On the eve of their annual conference, the Royal College of Nursing has released figures from a survey indicating that NHS nurses spend over one million hours every week on paperwork.

An ICM poll of more than 1,700 nurses commissioned by the RCN found that nurses who responded reported that they are spending almost 20% of their working hours on paperwork. The survey did not reflect the jobs of nursing managers, whose responsibilities require more administrative tasks.

88% of the participants in the poll said they had experienced an increase over the past five years in the number of bureaucratic tasks. These were defined as including filing, photocopying and ordering supplies.
85 per cent of nurses who took part in the survey ‘firmly believed’ that help with paperwork would mean they could spend more time caring for patients.

And even nurses who had access to clerical support had, on average, less than three hours direct help each week, despite spending up to twice this amount of time on administrative duties. 28% reported a complete lack of access to clerical support, and just 22% felt that administrative support has been arranged to help them meet the new requirements.

Peter Carter, the RCN general secretary, issued an appeal to NHS managers and the Government for urgent action to recruit more ward clerks, to free up this amount of nurses’ time from “bureaucracy”.
Carter said: "Nurses are clearly feeling the burden of non-essential paperwork. The danger is that this is undermining their ability to care for patients and support relatives.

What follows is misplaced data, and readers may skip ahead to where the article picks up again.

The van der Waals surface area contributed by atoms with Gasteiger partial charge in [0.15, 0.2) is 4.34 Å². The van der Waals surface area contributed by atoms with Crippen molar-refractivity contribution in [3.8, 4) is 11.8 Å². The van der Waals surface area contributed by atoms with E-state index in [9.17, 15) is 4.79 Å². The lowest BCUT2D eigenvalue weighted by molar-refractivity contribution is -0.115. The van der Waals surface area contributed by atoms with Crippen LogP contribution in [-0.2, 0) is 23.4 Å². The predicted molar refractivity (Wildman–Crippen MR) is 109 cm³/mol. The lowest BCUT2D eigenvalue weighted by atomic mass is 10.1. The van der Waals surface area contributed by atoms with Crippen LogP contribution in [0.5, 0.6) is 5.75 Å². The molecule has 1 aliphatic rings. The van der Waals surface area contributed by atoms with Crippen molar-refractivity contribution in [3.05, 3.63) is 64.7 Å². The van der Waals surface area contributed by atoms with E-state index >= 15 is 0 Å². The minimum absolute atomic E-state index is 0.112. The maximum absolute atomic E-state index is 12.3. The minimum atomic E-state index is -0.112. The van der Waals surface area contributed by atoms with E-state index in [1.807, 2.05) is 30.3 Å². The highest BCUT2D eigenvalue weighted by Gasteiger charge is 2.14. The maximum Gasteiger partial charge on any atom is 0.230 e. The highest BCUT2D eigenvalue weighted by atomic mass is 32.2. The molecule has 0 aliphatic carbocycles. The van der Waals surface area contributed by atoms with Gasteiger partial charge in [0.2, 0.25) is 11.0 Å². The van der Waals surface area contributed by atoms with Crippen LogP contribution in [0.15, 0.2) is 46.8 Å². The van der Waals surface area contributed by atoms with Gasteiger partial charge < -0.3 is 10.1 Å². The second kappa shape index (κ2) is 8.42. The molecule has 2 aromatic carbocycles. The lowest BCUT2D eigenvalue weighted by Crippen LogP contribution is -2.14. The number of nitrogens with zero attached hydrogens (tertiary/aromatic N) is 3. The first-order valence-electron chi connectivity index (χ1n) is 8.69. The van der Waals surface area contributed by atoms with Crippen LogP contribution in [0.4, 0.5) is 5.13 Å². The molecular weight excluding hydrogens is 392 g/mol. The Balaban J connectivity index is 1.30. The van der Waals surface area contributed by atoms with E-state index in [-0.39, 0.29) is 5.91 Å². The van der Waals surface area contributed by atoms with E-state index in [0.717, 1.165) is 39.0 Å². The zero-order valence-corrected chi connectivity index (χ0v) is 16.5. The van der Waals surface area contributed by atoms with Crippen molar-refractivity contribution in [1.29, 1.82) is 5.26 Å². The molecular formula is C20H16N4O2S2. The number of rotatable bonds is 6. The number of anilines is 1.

"Of course, there will always be a certain amount of paperwork that needs to be done but, wherever possible, these non-essential tasks should be carried out by clerical staff. To do this we need to see an urgent increase in the number of ward clerks and other clerical support roles.

"We know the money needed to fund this support is available to the NHS right now. The government could use just some of last year's £2bn NHS surplus to free up nurses from non-essential paperwork, so that they can spend every minute of their shift providing quality patient care."

The figures in detail
The survey showed that 170,000 full-time nurses in posts delivering hands-on care for patients spend an average 7.3 hours a week on paperwork and 100,000 part-timers spend 3.9 hours. It found that "the total time spent on non-essential paperwork for nurses providing direct care to patients is up to 1.6m hours a week".

Christine Beasley, chief nursing officer at the Department of Health, said: "Nurses should spend their time caring for patients, not having to carry out unnecessary administrative tasks. However, some paperwork is necessary for good patient care. It is important that we look at the way wards are run to help increase time spent with patients."